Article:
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Industry Insight

Resolved for the New Year: No "Shooting the Wounded"

I can’t remember where I first read it,

By Patrick Henry
Published: December 31, 2007

I can’t remember where I first read it, but I’ve never been able to forget it: “Editorial writers are the people who come down from the hills after the battle is over to shoot the wounded.” It’s also an admonition to columnists, consultants, analysts, bloggers, and anyone else in a position to influence others by the content and the shading—intended or inadvertent—of what they write. To avoid deserving the charge, we need to approach our task with balance, tact, and, yes, a measure of humility. Here, on the final day of the old year, are some self-imposed rules for reporting and editorializing in the year that starts tomorrow.

Spend less time opining about trade associations. Sure sign of a slow news day: succumbing to the urge, yet again, to ask whether the industry has too many trade associations, what their roles are, why their services always seem to overlap, etc. But who, exactly, is asking us to ask? Just as there’s a market for printing products and services, there’s a market for what trade associations purvey—and those who trade in that market, not those who observe it from the detached vantage points of mastheads, are the ones who get to declare what the market should and shouldn’t be supporting. Last time I checked, there was intense duplication of effort among printing companies, equipment manufacturers, and, er, b-to-b media publishers. Let’s leave it to the associations’ members to decide, with their dues and their participation, which programs suit them best.

Get real on the subject of print industry employment. Has anyone been following the thread started a few weeks ago by “plategirl” at PrintPlanet.com? A CTP operator with 20 years experience, she says she’s earning all of $7 per hour: “Plus I get zero benefits, and my bonus this year was a $2 box of chocolates.” Her case, as respondents to the thread point out, isn’t typical, but it raises questions that seldom get an airing in the trade media. As journalists, we write with sincerity and zeal about the need to promote graphic communications as a career path, but do we realize what a hardscrabble road it can be for many in the industry’s rank and file? When was the last time anyone quoted an official of a printing trade union—yes, they still exist—or wrote about print industry labor issues except from management’s point of view? While we were bustling about at trade shows and vendor events, what really was happening to the employment scenario that we so often paint in such beckoning colors? Ask plategirl : “I love my work but am hanging on financially by skin and tendon, and I think I need to leave the business.”

Answer back when those who should know better misrepresent what’s happening to offset litho. To colleagues who make a habit of drawing attention to offset’s loss of market share in unrelievedly sepulchral tones: a little more perspective, please. Yes, the more we come to depend on the Internet, the less we rely on paper—I see it in my own information-consumption patterns every day. Yes, when we do opt for paper, digital output makes better sense for short runs, enterprise documents, and jobs where variable information can be used. But exactly when did the curtain ring down on the power of mass-produced, mass-distributed print with static content and traditional attributes? My mailbox is as full of catalogs, DM, and periodicals as ever; the bookstores I visit are still bursting with volumes; there’s almost no product or service of which I can avail myself that isn’t supported at some point, in some way, by conventionally printed material. Moral: the high-volume, ink-on-paper, print-and-distribute business model continues to get the job done. Offset lithography, a technology born in 1903, seems to have a great deal of work cut out for it in 2008. Although our ears sometimes ring with claims to the contrary, no bells are tolling for conventional production.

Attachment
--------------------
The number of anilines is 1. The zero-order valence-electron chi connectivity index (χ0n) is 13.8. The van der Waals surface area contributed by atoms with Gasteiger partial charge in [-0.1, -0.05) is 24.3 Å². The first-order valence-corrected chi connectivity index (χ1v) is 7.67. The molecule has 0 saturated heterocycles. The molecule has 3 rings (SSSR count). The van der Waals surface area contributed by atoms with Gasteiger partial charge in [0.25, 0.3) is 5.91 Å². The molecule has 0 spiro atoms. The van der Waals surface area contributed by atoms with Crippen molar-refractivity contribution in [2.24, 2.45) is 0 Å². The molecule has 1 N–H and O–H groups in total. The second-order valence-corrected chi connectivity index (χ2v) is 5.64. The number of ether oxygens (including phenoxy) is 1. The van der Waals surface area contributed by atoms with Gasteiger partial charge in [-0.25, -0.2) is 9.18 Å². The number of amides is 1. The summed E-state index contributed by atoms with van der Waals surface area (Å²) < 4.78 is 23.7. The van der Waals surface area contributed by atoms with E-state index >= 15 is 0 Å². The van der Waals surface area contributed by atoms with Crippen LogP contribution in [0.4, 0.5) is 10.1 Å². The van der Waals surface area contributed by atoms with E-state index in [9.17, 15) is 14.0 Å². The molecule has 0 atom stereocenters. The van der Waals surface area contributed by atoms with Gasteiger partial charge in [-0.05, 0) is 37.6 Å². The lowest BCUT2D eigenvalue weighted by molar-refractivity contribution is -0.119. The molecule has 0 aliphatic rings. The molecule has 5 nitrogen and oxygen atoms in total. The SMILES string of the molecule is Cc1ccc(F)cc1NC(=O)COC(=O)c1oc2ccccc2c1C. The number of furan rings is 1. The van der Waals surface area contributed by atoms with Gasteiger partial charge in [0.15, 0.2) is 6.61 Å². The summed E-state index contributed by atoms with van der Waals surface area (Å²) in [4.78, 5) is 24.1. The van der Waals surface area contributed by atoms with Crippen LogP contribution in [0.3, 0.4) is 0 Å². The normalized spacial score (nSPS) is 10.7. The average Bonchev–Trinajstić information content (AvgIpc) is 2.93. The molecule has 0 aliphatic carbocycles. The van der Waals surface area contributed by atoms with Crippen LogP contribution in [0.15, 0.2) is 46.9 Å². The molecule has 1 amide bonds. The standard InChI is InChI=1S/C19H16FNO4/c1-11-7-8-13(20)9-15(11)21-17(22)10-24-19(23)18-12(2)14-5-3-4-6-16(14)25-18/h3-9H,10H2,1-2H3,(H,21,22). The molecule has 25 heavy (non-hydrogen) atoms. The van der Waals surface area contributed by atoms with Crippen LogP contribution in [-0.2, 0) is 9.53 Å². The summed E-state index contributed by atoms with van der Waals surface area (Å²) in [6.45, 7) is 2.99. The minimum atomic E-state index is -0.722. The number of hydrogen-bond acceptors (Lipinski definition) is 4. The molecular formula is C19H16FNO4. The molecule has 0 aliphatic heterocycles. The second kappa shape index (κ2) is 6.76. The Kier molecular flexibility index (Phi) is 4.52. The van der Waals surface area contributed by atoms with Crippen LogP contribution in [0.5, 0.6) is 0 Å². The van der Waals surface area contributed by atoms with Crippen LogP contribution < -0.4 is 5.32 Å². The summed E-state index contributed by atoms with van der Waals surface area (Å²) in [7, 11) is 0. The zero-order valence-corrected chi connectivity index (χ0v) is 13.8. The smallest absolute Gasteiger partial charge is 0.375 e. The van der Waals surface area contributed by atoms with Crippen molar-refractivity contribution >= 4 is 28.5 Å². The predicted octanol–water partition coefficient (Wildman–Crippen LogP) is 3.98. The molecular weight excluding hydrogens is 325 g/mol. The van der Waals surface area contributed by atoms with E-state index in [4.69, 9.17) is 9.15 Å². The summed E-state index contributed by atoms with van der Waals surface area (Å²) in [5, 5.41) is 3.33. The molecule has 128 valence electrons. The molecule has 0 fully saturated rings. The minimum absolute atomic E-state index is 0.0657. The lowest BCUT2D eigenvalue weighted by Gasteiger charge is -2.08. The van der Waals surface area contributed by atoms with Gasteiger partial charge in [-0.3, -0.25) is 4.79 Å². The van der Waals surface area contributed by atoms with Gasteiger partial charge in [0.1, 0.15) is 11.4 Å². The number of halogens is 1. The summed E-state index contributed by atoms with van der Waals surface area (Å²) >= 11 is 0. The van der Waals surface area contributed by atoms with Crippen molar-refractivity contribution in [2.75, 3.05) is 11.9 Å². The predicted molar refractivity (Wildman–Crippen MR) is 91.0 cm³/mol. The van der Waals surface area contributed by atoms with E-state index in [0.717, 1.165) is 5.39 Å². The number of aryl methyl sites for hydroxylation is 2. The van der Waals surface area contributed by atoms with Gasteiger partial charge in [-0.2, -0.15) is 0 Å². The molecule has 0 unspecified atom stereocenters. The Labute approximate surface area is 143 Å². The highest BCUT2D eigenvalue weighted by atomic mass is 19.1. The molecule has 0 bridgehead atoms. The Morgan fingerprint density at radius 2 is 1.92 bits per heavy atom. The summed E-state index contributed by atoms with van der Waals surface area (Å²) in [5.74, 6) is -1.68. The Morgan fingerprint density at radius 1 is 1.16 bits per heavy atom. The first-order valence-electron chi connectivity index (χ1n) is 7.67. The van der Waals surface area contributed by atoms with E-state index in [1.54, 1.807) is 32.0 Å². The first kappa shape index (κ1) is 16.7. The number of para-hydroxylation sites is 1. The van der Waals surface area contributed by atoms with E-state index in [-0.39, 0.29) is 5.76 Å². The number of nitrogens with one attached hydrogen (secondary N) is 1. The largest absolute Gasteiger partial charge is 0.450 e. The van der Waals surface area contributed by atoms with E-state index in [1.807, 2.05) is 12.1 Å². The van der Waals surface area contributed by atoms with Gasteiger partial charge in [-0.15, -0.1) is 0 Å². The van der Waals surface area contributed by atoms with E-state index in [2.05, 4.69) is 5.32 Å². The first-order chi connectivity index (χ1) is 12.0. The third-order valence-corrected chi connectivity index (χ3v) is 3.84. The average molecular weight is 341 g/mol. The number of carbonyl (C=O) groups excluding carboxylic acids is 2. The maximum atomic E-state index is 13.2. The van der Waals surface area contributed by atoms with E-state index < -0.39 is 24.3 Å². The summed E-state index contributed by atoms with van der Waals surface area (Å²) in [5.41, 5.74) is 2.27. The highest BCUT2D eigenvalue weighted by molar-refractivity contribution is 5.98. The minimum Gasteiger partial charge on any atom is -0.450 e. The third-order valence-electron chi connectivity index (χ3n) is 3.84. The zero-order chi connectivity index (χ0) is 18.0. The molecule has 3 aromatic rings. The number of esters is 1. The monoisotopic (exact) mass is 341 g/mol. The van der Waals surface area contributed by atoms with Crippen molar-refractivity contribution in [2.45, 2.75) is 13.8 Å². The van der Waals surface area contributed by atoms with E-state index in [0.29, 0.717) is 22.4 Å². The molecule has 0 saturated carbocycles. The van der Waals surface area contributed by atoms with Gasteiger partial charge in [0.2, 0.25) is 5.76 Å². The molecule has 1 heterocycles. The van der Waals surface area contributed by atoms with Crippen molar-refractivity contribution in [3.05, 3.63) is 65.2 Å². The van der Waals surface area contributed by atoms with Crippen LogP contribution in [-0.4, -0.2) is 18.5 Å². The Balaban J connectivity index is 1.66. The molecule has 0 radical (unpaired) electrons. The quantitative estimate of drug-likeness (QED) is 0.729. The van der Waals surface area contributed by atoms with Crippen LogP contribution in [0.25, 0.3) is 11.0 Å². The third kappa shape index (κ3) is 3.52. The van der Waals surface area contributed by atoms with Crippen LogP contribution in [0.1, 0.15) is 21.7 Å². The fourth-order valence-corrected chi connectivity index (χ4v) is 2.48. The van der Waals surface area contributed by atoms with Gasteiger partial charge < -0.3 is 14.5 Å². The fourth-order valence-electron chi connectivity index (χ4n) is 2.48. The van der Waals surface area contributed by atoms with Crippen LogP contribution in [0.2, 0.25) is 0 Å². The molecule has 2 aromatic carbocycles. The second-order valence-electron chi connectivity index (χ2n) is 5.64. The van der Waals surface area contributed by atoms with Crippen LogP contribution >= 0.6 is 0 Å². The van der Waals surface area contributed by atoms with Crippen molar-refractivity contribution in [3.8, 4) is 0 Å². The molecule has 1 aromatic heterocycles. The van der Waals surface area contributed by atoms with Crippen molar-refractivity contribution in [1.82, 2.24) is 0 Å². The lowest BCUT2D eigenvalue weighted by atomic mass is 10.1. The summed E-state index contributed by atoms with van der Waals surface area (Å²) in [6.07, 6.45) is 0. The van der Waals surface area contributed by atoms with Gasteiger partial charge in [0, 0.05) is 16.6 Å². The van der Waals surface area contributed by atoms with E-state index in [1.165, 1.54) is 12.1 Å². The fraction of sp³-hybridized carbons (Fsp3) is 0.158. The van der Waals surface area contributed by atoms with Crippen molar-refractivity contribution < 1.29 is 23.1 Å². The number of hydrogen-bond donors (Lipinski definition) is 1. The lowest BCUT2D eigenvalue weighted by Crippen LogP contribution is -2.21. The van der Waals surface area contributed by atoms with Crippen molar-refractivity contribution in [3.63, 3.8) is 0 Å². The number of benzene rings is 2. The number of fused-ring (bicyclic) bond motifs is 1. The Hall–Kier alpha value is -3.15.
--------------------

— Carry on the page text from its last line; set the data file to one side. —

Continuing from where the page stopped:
Keep an eye on those numbers. Tightened credit...a weak dollar...negative spillover from mortgage defaults...flat wages...rising personal debt...declining confidence...instability and turmoil in many parts of this troubled world. One doesn’t have to be an economist to spot factors that could spell financial distress for the industry in 2008 if they converge in trends that depress the advertising and marketing budgets on which printing so heavily depends. Fortunately, the industry has ready access to the insights of WhatTheyThink’s Dr. Joe Webb, NAPL’s Andy Paparozzi, PIA/GATF’s Ron Davis, and others whose analysis can help us to foresee the economic future to the extent it can be foreseen. We surely will need their guidance in 2008, when the economic news will be the story behind every story we file.

Continue to learn from the best minds in the business. Learning about the printing industry in order to write about it—could there be a better formula for continuing education than that? Not in this poster’s opinion. To the printers, vendor representatives, subject-matter experts, teachers, and others who have been so generous with their knowledge, many, many thanks for making my job a never-ending source of fascination and fulfillment. Best wishes to all for a healthy and prosperous New Year!

Patrick Henry, Executive Editor for WhatTheyThink.com is also the director of Liberty or Death Communications, a consultancy specializing in research, education, promotional, and editorial support services for the printing and publishing industries.

Patrick Henry is available for speaking engagements and consulting projects. To get more information contact us here.

Please offer your feedback to Patrick. He can be reached at patrick.henry@whattheythink.com.



By Dr Joe Webb on Jan 03, 2008